Ancient ocean currents may have changed pace and intensity of ice ages

About 950,000 years ago, North Atlantic currents and northern hemisphere ice sheets underwent changes. -  NASA
About 950,000 years ago, North Atlantic currents and northern hemisphere ice sheets underwent changes. – NASA

Climate scientists have long tried to explain why ice-age cycles became longer and more intense some 900,000 years ago, switching from 41,000-year cycles to 100,000-year cycles.

In a paper published this week in the journal Science, researchers report that the deep ocean currents that move heat around the globe stalled or may have stopped at that time, possibly due to expanding ice cover in the Northern Hemisphere.

“The research is a breakthrough in understanding a major change in the rhythm of Earth’s climate, and shows that the ocean played a central role,” says Candace Major, program director in the National Science Foundation (NSF)’s Division of Ocean Sciences, which funded the research.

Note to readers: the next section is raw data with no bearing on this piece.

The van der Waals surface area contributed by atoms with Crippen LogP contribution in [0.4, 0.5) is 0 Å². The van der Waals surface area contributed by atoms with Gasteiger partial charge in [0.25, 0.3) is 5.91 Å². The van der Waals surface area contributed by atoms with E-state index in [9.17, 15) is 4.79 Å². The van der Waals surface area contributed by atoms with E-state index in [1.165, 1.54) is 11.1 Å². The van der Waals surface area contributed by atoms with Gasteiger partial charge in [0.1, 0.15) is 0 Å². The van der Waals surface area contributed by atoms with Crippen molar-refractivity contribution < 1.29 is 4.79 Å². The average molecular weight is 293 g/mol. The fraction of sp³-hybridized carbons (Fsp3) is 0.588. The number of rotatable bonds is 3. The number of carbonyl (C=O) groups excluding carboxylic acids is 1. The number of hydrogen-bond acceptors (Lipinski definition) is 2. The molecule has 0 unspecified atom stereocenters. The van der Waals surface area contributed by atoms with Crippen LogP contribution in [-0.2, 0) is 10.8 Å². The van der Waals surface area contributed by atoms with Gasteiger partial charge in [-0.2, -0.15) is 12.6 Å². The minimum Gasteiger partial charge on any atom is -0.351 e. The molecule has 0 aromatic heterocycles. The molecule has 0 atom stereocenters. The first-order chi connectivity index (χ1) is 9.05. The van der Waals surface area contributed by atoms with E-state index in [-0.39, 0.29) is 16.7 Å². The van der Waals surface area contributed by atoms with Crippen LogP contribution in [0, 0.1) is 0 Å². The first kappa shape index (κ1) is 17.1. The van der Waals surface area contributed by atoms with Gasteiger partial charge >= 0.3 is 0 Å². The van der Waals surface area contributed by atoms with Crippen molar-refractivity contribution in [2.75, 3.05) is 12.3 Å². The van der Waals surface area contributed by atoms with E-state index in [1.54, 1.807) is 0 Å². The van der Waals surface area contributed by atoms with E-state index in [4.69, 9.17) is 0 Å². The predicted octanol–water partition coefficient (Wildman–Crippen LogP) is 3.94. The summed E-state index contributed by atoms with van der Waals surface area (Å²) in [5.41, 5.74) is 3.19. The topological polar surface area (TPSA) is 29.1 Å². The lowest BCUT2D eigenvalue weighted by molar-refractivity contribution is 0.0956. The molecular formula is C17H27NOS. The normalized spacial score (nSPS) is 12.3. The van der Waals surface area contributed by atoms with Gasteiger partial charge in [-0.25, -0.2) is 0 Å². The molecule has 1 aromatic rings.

The slowing currents increased carbon dioxide (CO2) storage in the oceans, leaving less CO2 in the atmosphere. That kept temperatures cold and kicked the climate system into a new phase of colder, but less frequent, ice ages, the scientists believe.

“The oceans started storing more carbon dioxide for a longer period of time,” says Leopoldo Pena, the paper’s lead author and a paleoceanographer at Columbia University’s Lamont-Doherty Earth Observatory (LDEO). “Our evidence shows that the oceans played a major role in slowing the pace of the ice ages and making them more severe.”

The researchers reconstructed the past strength of Earth’s system of ocean currents by sampling deep-sea sediments off the coast of South Africa, where powerful currents originating in the North Atlantic Ocean pass on their way to Antarctica.